The letters of Mitford’s mother mention that both Mrs. St. Quentin and Mrs. Rowden dined with the Mitfords and that Rowden maintained friendship with Lady Bessborough.

By 1809 Rowden took over full management of the school and, upon the death of Mrs. St. Quentin married the owner.  Later, presumably after the fall of Napoleon, they left the school in the hands of a Mrs. Lance and migrated to Paris. In Paris they opened a prestigious school for primarily English girls on Rue d'Angouleme, Champs Elysees. 

One of Rowden’s final pupils, Fanny Kemble, described it as: 

a handsome house, formerly somebody's private hotel, with porte cochere, cour d'honneur, a small garden beyond, and large, lofty ground-floor apartments opening with glass doors upon them. (Kemble, Records of a Girlhood, 1878)

 Kemble, niece of the actor John Kemble, also describes Rowden’s love of poetry and drama. As an adult Kemble became a noted actor and wrote several successful plays. She also published memoires and descriptive travel books. Perhaps most her most notable work still in print is Journal of a Residence on a Georgian Plantation in 1838–1839 (New York: Harper & Bros., 1863), which expressed her outrage over conditions of slavery that she had witnessed.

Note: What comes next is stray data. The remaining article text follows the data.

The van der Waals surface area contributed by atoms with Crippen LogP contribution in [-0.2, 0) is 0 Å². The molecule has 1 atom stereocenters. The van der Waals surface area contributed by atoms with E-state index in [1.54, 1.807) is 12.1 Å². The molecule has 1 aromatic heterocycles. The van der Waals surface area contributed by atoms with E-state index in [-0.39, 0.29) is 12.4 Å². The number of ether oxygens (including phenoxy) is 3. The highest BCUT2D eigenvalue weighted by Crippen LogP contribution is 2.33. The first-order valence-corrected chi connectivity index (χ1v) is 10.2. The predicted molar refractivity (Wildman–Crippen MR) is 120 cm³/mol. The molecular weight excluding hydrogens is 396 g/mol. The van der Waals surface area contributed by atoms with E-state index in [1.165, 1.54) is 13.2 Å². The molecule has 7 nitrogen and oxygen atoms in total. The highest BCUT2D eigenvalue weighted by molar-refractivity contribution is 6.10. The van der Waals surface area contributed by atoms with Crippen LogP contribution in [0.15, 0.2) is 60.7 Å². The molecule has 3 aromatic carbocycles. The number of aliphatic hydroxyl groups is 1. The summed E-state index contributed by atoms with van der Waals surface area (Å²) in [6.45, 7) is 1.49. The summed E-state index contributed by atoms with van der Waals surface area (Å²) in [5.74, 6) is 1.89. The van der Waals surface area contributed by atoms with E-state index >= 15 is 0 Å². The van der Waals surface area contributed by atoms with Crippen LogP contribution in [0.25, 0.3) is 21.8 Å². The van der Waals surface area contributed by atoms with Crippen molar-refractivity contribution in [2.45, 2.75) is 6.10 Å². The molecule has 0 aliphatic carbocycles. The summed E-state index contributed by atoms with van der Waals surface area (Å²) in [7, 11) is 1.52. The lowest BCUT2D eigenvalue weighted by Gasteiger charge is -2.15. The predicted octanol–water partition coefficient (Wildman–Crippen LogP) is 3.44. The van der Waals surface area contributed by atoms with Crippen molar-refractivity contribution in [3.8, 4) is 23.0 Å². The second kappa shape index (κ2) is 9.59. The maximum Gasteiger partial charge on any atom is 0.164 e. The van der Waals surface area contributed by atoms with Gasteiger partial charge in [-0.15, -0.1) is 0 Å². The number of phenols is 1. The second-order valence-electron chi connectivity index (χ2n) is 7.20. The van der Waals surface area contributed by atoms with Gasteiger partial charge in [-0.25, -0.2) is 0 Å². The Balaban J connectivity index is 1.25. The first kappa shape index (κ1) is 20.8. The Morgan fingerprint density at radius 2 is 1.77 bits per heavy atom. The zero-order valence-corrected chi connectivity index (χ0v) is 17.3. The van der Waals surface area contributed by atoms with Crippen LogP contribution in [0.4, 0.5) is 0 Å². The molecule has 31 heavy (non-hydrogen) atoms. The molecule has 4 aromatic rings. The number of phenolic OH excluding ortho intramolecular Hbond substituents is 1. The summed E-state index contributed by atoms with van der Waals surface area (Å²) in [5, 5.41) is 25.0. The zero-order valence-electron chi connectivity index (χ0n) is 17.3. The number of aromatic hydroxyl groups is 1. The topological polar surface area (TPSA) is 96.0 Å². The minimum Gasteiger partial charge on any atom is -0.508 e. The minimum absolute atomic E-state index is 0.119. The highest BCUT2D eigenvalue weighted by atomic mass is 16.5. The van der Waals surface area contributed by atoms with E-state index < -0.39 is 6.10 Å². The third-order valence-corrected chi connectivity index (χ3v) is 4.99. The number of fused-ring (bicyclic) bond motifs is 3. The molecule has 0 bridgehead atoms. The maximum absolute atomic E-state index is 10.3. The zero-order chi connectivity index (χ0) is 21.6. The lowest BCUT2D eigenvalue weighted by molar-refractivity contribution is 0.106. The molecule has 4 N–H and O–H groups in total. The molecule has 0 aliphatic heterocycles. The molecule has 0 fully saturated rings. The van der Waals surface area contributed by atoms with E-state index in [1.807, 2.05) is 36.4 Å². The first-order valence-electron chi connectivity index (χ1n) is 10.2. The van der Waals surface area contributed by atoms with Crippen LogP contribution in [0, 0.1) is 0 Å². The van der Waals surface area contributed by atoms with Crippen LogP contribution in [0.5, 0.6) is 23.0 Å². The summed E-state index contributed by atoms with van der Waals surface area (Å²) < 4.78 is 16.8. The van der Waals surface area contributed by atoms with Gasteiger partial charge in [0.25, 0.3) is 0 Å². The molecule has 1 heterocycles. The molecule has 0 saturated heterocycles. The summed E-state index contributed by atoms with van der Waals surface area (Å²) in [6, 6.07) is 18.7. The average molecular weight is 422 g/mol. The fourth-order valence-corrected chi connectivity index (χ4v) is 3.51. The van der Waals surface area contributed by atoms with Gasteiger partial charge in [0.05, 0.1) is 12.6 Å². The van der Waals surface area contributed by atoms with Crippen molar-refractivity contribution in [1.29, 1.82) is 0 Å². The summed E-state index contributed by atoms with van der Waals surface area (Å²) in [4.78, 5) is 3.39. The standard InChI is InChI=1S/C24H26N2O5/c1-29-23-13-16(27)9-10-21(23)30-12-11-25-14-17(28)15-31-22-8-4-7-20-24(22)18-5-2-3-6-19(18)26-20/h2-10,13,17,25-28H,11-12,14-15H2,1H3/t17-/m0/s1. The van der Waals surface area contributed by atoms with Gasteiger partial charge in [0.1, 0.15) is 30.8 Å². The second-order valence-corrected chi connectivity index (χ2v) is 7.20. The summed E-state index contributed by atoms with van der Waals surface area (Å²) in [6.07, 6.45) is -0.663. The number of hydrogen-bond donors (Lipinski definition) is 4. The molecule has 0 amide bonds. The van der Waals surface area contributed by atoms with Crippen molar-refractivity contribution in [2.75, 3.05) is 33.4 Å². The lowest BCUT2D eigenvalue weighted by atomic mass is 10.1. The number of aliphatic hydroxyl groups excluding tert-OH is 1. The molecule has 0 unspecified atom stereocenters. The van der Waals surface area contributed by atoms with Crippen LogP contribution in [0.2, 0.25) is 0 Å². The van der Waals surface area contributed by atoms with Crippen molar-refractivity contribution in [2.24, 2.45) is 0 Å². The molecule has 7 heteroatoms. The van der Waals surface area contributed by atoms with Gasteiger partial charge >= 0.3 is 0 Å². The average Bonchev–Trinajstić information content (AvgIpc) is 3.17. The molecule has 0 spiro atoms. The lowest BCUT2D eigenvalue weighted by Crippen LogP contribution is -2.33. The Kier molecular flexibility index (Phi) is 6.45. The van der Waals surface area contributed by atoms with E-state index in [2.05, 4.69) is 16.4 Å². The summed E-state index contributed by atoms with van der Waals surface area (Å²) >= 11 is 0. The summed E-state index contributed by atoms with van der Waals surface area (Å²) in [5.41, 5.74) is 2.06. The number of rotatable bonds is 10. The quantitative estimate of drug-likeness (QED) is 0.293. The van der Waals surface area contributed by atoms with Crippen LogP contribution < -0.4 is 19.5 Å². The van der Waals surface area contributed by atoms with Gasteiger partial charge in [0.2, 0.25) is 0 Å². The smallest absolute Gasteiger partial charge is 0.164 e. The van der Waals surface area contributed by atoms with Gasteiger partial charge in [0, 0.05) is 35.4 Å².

Schools for women in popular romance are often presented as finishing schools at which young ladies were taught French, music, drawing, and dancing. One fictional exception is Miss Martin’s School For Girls in Bath, setting for a series of wonderful novels by Mary Balogh.  My own most recent work, Dangerous Works, centers on the drive of one woman to succeed in spite of deficiencies in her education.

Perhaps the finishing school is an accurate picture of Mrs. Rowden’s school’ s intent. The accomplishments of so many of Mrs. Rowden’s students, however, argue that it rose above.  The women themselves found their own way to success, driven, one wants to believe, by Mrs. Rowden’s greatest gift, the belief that they could do it.

About the Author